The second stage is a short one, and it is called the “transition period.” This is week three in your puppy’s life (approximately), when his eyes and ears open. Suddenly, the puppy’s world fills up with color, movement and sound. “This is when puppies start to be able to move around and interact with their environment,” Beaver says, “but they are still dependent upon their mothers.”
While the mother has already been doing a lot to keep the puppy alive, this period is when real teaching begins. “The mother and the littermates teach the puppy a lot of important dog skills, such as bite inhibition, how to perceive and accept rank, and dog interaction skills,” Beaver says. Puppies learn dog body language, such as what it means when a dog’s hair stands up on the back or what a vertical tail indicates. “Some of this is instinctive, but when they are with their mothers and siblings, they learn how to interpret their instinctual perception of these body language cues,” Beaver explains. “For instance, if Mom growls at the puppy, he better learn what that means.”
You still probably won’t have your puppy at this stage, but because the mother and littermates are the primary teachers, your role is to let the puppy learn in the whelping box, rather than taking him home too soon. Even so, breeders can continue to expose younger puppies to the world at this stage. “When their eyes open, we begin to show them different colored and moving lights,” Fridono says. “Even though they don’t necessarily see those colors the way we do, they can see light and movement of lights on a wall.”
Puppies also begin learning about sound at this stage. “We start by exposing them to quiet sounds when their ears first open, and as they develop, the sounds become louder,” Fridono says. “The goal is to introduce them to any sound they might ever be exposed to: ringing telephones, doorbells, babies crying, vacuum cleaners, lawn mowers, airplanes, farm animals, all different sounds, so that later, they will be curious rather than afraid when they hear something unusual.”
This is also the time to begin introducing novelty into the whelping box. “Every day, we put something new in the puppies’ environment,” Fridono says. “If the environment is always changing with different obstacles, toys and things in different places, they quickly get used to the idea of novelty. This is incredibly important for assistance dogs, but it will benefit any dog.”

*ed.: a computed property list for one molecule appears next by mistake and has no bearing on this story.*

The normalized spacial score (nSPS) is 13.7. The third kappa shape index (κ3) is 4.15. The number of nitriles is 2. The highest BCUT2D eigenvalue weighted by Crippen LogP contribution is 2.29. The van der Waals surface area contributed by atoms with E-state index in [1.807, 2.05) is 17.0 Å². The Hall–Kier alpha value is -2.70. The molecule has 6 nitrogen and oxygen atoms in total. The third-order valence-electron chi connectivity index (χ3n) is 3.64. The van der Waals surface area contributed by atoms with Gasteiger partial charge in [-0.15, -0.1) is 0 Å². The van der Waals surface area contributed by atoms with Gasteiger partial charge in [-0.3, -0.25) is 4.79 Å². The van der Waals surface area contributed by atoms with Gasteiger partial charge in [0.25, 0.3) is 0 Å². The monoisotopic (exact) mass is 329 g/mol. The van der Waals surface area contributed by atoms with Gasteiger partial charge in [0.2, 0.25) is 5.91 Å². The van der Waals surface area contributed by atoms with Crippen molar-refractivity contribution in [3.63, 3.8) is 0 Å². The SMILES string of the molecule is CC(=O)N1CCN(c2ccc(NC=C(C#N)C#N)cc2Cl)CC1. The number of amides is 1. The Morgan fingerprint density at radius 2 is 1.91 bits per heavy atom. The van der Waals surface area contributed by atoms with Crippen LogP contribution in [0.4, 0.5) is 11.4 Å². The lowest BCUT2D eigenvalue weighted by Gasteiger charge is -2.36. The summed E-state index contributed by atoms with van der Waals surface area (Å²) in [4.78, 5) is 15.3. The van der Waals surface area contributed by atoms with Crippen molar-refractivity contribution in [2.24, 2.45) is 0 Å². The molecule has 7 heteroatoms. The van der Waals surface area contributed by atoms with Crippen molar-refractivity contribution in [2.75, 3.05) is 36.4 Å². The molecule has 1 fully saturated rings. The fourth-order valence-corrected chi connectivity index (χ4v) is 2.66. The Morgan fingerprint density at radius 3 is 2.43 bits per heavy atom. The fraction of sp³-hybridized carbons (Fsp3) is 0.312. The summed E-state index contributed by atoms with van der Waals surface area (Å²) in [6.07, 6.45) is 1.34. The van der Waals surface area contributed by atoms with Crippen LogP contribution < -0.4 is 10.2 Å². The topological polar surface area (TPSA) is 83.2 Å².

The Socialization Period:
Don’t Miss This Window!
The next stage, called the “socialization” or “primary socialization” period, starts at 3 weeks and lasts until the puppy is approximately 12 weeks old. “This is the most important time for puppies, and it can have lasting effects,” Coppola says. “They still learn from their littermates at this stage, but this is also when they form human attachments, accepting other species into their circle of friends. Puppies are fearless and ready to learn during this time. Good socialization is crucial.”
The puppy will still be under the influence of the breeder for the first part of this stage, but most people bring their puppies home right in the middle of the socialization period, at around 7 or 8 weeks of age, when the puppy is primed to bond with his new family. “That’s not to say a puppy is ruined for life if he isn’t in the permanent home by 8 weeks, but it certainly helps,” Coppola says. “Reputable breeders who know the particular genetics of their dogs and are providing good socialization may find it necessary to keep the puppies longer, but by 16 weeks of age, the puppy is entering his juvenile period, so in most cases it is ideal to have your new puppy before then.”
During the socialization phase, you can start simple housetraining right away because puppies have already learned to discriminate between the places where they sleep, eat, play and eliminate, and that is the first step, Coppola says.
This is also the time to teach puppies how to learn. “Teach your puppy simple things, so he learns the game of learning,” she explains. “Teach him something new every day.” When your puppy learns that sitting in front of you and paying attention to you results in interaction, fun and rewards, he will eagerly await learning sessions.
Puppies also must learn about separation during this time. “Puppies need to experience independence in small steps during this stage,” Coppola says. “When people first get puppies, they may take a few days off to get the puppy adjusted. They see the puppy as a new toy to play with and they spend two or three nonstop days with them. Then, they turn around and leave the puppy alone for eight hours while they are at work.”
Coppola says that when a puppy goes from having constant littermates to new owners 24/7 to eight hours completely alone, the trauma of this sudden abandonment may generate some anxiety about being left alone, especially in sensitive puppies predisposed to separation issues. “Separation anxiety is very hard to come back from, once it happens,” Coppola says. “It’s upsetting and frustrating to the owners and dogs. It’s much less traumatic to get accustomed to being out of your sight for an hour or two at a time.”
To help prevent the development of separation anxiety, train your puppy, while he is still young, to accept gradual departures. “Gradually increase the time he is alone,” Coppola advises. “Even if you don’t have to go anywhere, leave for an hour or two every day, so your puppy learns that when you leave, you always come back.”
Coppola suggests cratetraining for this purpose. Line the crate with soft bedding and add a familiar toy and a treat, to make the experience pleasant. The crate will also help keep your puppy safe from household dangers, prevent destruction, and aid in housetraining.